The path of life

On these Sundays of Easter, our Easter celebration continues as we reflect on the presence of the risen Christ among us. The Easter season invites us to enter more deeply into the meaning of the paschal mystery, which we celebrate at every Eucharist. Each Eucharist is called a “little Easter” as it directs our attention to the paschal mystery. Christ’s paschal mystery — his life, passion, death and resurrection — are at the heart of our faith, continually offering faith and hope in God who is always faithful and responsive to the needs of all.

Today’s readings capture the essence of the Easter season, which we celebrate for 50 days. The refrain from today’s responsorial psalm calls upon the risen Lord to show us the path of life. The readings provide us with guideposts along the way of life that the risen Christ has forged for us.

Third Sunday of Easter
Acts 2:14, 22-33
Psalm 16
1 Peter 1:17-21
Luke 24:13-35

Psalm 16 is a clear affirmation of trust in God, who upholds us in our difficulties and who sustains our life, even in the very midst of death. The psalmist revels in God’s presence with abounding joy and blesses the Lord with praise and thanksgiving for having been rescued from death and for having been shown the path to new life in God. This same God of life raised Jesus from the dead. If we follow the path of life that Jesus models for us, we too shall rise from the dead with him and live eternally with God. This is our Easter faith and proclamation.

The first reading from Acts recounts Peter’s speech delivered after the Spirit of Jesus had been poured out on the disciples. Peter narrates how God commended Jesus to us to show us the path of life, a path that eventually brought death at the hands of those alien to God. Yet God raised up Jesus from the throes of death and exalted him, making him our path to eternal life. The path that Jesus forged continues to be available to those who open themselves up to the abundance of the Spirit.

The second reading, from 1 Peter, asks us to conduct ourselves with reverence as we sojourn to God. Jesus has ransomed us for God, not with any perishable goods but by the unblemished offering of his very life. Because Jesus was willing to give so totally of himself, God raised him and made him the eternal source of our faith and hope in God. We are called to model our lives on Jesus’ lifestyle of love and concern for others.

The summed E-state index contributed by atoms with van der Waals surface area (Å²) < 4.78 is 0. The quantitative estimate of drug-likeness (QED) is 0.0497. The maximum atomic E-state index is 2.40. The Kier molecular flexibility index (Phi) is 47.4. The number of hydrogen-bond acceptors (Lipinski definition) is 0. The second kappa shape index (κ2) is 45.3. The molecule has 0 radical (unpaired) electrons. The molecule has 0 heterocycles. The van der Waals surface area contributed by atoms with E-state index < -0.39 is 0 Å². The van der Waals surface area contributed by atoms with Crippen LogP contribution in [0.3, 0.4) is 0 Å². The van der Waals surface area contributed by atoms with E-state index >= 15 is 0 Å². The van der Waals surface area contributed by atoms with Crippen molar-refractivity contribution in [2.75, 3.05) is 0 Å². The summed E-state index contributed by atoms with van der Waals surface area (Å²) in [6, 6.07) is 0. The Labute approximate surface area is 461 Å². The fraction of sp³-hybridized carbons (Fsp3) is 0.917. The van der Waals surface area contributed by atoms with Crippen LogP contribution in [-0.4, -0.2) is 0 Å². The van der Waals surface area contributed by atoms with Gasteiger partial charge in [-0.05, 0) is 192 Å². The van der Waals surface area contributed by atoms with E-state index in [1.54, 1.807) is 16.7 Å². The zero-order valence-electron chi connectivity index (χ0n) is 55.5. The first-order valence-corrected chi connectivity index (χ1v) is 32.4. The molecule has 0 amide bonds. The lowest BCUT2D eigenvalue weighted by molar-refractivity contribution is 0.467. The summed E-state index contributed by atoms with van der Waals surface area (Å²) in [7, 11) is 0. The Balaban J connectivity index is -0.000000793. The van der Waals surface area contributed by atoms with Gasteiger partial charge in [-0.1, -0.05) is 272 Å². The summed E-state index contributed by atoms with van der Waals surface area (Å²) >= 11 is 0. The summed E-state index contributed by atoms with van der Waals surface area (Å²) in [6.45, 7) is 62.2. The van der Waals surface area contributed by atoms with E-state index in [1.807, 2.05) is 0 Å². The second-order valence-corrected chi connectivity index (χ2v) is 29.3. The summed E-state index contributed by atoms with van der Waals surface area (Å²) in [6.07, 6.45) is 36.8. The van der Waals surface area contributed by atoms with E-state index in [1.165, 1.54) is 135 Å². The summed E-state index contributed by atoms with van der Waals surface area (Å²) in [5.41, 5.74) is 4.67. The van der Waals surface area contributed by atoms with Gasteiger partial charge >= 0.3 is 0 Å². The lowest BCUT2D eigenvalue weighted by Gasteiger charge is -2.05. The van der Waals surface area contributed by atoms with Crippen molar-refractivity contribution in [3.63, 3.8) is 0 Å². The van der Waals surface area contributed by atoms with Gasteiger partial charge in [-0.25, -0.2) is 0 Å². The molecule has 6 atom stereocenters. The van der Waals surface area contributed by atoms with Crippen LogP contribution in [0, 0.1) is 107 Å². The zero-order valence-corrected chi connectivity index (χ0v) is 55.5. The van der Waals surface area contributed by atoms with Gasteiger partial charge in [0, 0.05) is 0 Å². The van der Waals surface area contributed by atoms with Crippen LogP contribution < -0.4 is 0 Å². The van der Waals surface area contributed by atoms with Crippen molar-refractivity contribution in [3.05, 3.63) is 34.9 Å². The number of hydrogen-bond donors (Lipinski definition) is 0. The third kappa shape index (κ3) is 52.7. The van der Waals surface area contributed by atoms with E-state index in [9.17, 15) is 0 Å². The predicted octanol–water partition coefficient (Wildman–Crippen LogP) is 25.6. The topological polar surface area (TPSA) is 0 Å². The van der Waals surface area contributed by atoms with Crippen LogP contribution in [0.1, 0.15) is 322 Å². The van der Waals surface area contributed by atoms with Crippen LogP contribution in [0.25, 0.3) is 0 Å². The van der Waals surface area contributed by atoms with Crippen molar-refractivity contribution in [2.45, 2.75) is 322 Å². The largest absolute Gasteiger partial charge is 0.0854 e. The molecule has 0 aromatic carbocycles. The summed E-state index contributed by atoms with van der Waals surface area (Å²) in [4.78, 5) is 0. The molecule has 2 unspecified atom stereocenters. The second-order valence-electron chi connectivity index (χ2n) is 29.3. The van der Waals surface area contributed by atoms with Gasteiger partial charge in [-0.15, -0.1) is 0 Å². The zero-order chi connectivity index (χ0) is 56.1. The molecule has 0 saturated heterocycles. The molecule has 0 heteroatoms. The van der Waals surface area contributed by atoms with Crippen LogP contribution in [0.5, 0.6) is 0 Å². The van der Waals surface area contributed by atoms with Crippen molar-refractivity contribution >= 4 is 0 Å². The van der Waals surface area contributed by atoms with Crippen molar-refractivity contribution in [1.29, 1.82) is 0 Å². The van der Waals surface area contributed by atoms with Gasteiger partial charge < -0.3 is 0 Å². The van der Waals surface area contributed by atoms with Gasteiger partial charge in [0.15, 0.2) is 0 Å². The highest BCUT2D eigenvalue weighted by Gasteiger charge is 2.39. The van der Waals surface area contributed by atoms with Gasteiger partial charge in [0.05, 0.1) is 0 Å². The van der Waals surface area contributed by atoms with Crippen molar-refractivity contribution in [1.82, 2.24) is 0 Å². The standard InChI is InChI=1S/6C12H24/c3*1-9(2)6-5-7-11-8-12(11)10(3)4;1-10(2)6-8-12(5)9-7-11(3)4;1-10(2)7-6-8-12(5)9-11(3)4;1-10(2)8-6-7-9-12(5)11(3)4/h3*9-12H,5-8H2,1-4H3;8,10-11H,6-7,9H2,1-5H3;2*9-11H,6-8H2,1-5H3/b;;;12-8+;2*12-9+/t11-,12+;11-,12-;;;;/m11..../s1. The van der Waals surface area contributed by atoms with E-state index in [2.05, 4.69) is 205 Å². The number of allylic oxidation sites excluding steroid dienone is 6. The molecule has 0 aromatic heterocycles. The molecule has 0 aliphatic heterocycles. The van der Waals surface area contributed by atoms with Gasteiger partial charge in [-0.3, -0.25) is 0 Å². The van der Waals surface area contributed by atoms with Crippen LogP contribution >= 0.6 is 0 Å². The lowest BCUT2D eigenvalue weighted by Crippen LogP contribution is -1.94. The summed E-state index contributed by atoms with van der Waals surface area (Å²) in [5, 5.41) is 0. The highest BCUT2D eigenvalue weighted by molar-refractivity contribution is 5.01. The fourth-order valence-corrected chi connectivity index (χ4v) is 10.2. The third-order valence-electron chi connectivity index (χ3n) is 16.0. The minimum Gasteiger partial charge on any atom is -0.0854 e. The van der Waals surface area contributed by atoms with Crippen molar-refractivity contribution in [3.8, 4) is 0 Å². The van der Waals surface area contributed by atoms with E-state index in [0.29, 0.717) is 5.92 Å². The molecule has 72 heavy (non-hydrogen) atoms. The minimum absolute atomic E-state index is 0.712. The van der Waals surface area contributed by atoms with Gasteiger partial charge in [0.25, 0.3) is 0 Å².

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The Gospel reading from Luke takes us on the road to Emmaus, the path on which we face both the struggles and doubts of life, along with the insights and connections that Jesus offers. Two of Jesus’ disciples, mostly likely a husband and wife, are returning to their home in Emmaus. Discouraged and distraught about all that happened to Jesus in Jerusalem, they had their messianic hopes shattered when he suffered and died a cruel death.

When the risen Lord encounters the disciples on the way, their doubts and disappointments prevent them from recognizing him. In response to their concerns, Jesus unpacks the Jewish Scriptures, showing them why the Messiah would suffer and die. Giving of self for others — even to the point of death — becomes the path to glory for Jesus as well as for any who choose to follow him.

The Emmaus search for wisdom continues as they invite the yet unrecognized Jesus into their home. As they share a meal, he takes bread, blesses it, breaks it and gives it to them. In that very moment, they recognize Jesus but he quickly vanishes.

In reflecting upon their experience on the road and at table, they realize two things. Their hearts were burning within as he unpacked the Scriptures for them. They recognized him in the breaking of the bread. Knowing such wisdom and connection had to be shared, they immediately returned to the other disciples to tell their amazing story.

The Emmaus narrative is a clear reminder of the Christian reality that we are nourished by the Lord from two tables: the table of the word and the table of the Eucharist. Both actions lead us to Jesus’ path of life.

In preparation for celebrating this Sunday Eucharist, reflect on how you have come to know and deepen your awareness of the risen Christ through your reading and study of the Scriptures. Recount the times when you experienced your heart burning within you as the Lord “opened up” the Scriptures for you.

Reflect also on how you have been fed by the Lord at the eucharistic table. In so doing, recall ways in which you can be a source of nourishment to others, especially those in need both materially and spiritually.

Let us use this Easter season to enter more fully into Jesus’ path of life. Happy journeying to us all!

[Biagio Mazza is an author and adult faith formation coordinator for St. Sabina Parish in Belton, Missouri.]

This story appeared in the April 21-May 4, 2017 print issue.

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